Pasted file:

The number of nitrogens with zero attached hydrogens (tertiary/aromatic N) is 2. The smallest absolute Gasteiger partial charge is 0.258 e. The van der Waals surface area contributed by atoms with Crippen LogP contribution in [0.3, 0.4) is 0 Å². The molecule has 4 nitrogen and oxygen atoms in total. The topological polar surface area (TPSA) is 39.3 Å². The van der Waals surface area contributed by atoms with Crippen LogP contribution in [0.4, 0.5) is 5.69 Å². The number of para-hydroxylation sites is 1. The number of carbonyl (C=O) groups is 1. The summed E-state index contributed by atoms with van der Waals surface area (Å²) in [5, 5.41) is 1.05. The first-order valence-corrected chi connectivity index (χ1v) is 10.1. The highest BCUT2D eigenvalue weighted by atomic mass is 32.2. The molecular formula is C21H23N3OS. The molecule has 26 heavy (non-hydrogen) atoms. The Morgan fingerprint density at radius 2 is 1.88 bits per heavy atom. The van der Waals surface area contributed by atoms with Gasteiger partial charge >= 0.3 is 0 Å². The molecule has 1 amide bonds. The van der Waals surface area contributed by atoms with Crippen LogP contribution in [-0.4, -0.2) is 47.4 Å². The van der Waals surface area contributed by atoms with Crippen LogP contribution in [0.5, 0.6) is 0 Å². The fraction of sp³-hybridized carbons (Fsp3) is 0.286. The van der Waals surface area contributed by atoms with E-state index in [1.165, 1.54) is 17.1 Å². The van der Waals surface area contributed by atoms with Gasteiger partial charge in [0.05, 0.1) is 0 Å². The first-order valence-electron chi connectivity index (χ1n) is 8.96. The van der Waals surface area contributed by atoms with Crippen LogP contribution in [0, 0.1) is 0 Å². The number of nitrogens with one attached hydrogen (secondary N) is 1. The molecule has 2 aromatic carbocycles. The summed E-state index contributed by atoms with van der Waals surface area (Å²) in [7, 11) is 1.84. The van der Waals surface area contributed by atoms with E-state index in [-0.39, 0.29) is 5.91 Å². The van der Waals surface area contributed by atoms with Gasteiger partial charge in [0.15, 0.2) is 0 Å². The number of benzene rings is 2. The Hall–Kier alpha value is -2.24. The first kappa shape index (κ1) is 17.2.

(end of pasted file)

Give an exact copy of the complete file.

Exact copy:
The number of nitrogens with zero attached hydrogens (tertiary/aromatic N) is 2. The smallest absolute Gasteiger partial charge is 0.258 e. The van der Waals surface area contributed by atoms with Crippen LogP contribution in [0.3, 0.4) is 0 Å². The molecule has 4 nitrogen and oxygen atoms in total. The topological polar surface area (TPSA) is 39.3 Å². The van der Waals surface area contributed by atoms with Crippen LogP contribution in [0.4, 0.5) is 5.69 Å². The number of para-hydroxylation sites is 1. The number of carbonyl (C=O) groups is 1. The summed E-state index contributed by atoms with van der Waals surface area (Å²) in [5, 5.41) is 1.05. The first-order valence-corrected chi connectivity index (χ1v) is 10.1. The highest BCUT2D eigenvalue weighted by atomic mass is 32.2. The molecular formula is C21H23N3OS. The molecule has 26 heavy (non-hydrogen) atoms. The Morgan fingerprint density at radius 2 is 1.88 bits per heavy atom. The van der Waals surface area contributed by atoms with Gasteiger partial charge >= 0.3 is 0 Å². The molecule has 1 amide bonds. The van der Waals surface area contributed by atoms with Crippen LogP contribution in [-0.4, -0.2) is 47.4 Å². The van der Waals surface area contributed by atoms with Crippen LogP contribution in [0.5, 0.6) is 0 Å². The fraction of sp³-hybridized carbons (Fsp3) is 0.286. The van der Waals surface area contributed by atoms with E-state index in [1.165, 1.54) is 17.1 Å². The van der Waals surface area contributed by atoms with Gasteiger partial charge in [0.05, 0.1) is 0 Å². The first-order valence-electron chi connectivity index (χ1n) is 8.96. The van der Waals surface area contributed by atoms with Crippen LogP contribution in [0, 0.1) is 0 Å². The number of nitrogens with one attached hydrogen (secondary N) is 1. The molecule has 2 aromatic carbocycles. The summed E-state index contributed by atoms with van der Waals surface area (Å²) in [7, 11) is 1.84. The van der Waals surface area contributed by atoms with E-state index in [-0.39, 0.29) is 5.91 Å². The van der Waals surface area contributed by atoms with Gasteiger partial charge in [0.15, 0.2) is 0 Å². The number of benzene rings is 2. The Hall–Kier alpha value is -2.24. The first kappa shape index (κ1) is 17.2.